Some owner’s swear by the use of melatonin for managing the symptoms but there is little scientific evidence to back up the claims.


L-2-Hydroxyglutaric Aciduria (L-2HGA)

L-2HGA is a neurometabolic disorder that affects the nervous system of the dog. Much like cataracts, the gene responsible for the condition needs to be present in both parents during breeding.

The disease can cause tremors, seizures and muscle stiffness during exercise or behaviours that cause excitement and stimulation.

The symptoms described above usually present themselves between the age of 6 months to 1 year but can appear later.

Symptoms of L-2-Hydroxyglutaric Aciduria

Seizures

Muscular cramps (particularly hind legs)

Disorientation and dizziness

Heartbreaking video of a staffy affected by L-2HGA:

Prevention of L-2-Hydroxyglutaric Aciduria in Staffies

Again, the prevention of this condition comes down to DNA testing prior to breeding. Breeders must make sure both male and female parents are tested and clear before breeding them together.

If you suspect your dog may have inherited L-2HGA, a simple DNA cheek-swab test can be ordered to confirm. Once confirmed, you can then take the necessary measures to give your dog the highest quality of life possible.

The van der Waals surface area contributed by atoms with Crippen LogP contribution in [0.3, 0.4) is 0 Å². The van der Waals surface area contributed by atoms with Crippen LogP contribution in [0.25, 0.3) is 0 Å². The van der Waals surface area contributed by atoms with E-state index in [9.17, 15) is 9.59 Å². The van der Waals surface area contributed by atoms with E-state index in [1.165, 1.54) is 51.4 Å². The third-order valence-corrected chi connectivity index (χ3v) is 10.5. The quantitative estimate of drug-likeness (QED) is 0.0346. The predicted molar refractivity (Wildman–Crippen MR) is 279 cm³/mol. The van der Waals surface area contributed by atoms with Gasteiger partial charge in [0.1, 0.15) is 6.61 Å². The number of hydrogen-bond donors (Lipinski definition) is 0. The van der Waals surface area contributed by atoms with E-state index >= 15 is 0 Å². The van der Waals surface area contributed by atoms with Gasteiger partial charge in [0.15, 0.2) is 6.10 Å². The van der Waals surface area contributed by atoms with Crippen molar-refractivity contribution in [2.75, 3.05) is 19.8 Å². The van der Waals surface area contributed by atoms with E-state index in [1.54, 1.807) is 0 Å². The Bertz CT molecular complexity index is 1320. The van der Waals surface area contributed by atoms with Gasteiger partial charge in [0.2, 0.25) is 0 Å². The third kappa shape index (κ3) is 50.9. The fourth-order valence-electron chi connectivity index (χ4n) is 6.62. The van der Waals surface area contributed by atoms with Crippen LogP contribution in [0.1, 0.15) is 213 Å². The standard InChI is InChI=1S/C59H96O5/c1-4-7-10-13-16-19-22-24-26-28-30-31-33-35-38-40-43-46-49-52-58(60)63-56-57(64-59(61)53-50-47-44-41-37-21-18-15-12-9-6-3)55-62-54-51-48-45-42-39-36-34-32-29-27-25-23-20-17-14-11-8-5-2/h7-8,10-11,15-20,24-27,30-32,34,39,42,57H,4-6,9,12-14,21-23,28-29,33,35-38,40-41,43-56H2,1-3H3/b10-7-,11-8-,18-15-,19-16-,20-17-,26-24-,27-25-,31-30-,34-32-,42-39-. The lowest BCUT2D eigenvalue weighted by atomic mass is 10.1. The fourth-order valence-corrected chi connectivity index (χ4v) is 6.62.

Please click the following link for a whole bunch of excellent information on L-2HGA.


Health Testing for Staffordshire Bull Terriers

As you can tell, the prevalence of most of these conditions can be dramatically reduced through proper DNA testing prior to breeding.

The Kennel Club has a wealth of information surrounding DNA testing schemes for breeders so you can start there.

For Staffordshire bull terriers, it is highly recommended you test the parent’s hip score and undertake DNA tests for all the conditions mentioned in this article.

Litter screening should also be done to test for PHPV at around 6 weeks old.

3 thoughts on “Common Staffy Health Problems”

  1. I have kept staffies for 25 years, everyone has had inner ear problems, any advice to prevent this would be appreciated thanks.

    • Hi Kevin, thanks for your comment. Apologies for the delay in replying to you. It’s hard to give specific advice as I don’t know exactly what the problems are or their causes so your first port of call should be the vet (I’m sure you’ve already done this multiple times over the years). Having said that, a staffy we used to own did have some ear problems in the past. We found this stuff to be very helpful: https://www.stinky-stuff.co.uk/products/soothing-ear-drops/

      He went from constantly itching deep inside his ears to barely touching them at all.

      Sorry, I couldn’t offer more advice but I hope this is helpful.

      Laine, Smiling Staffy.

  2. Hi there,

    I’m looking to buy a staffie puppy soon.

    I’ve been told by one breeder blue dogs are more susceptible to health problems is this correct?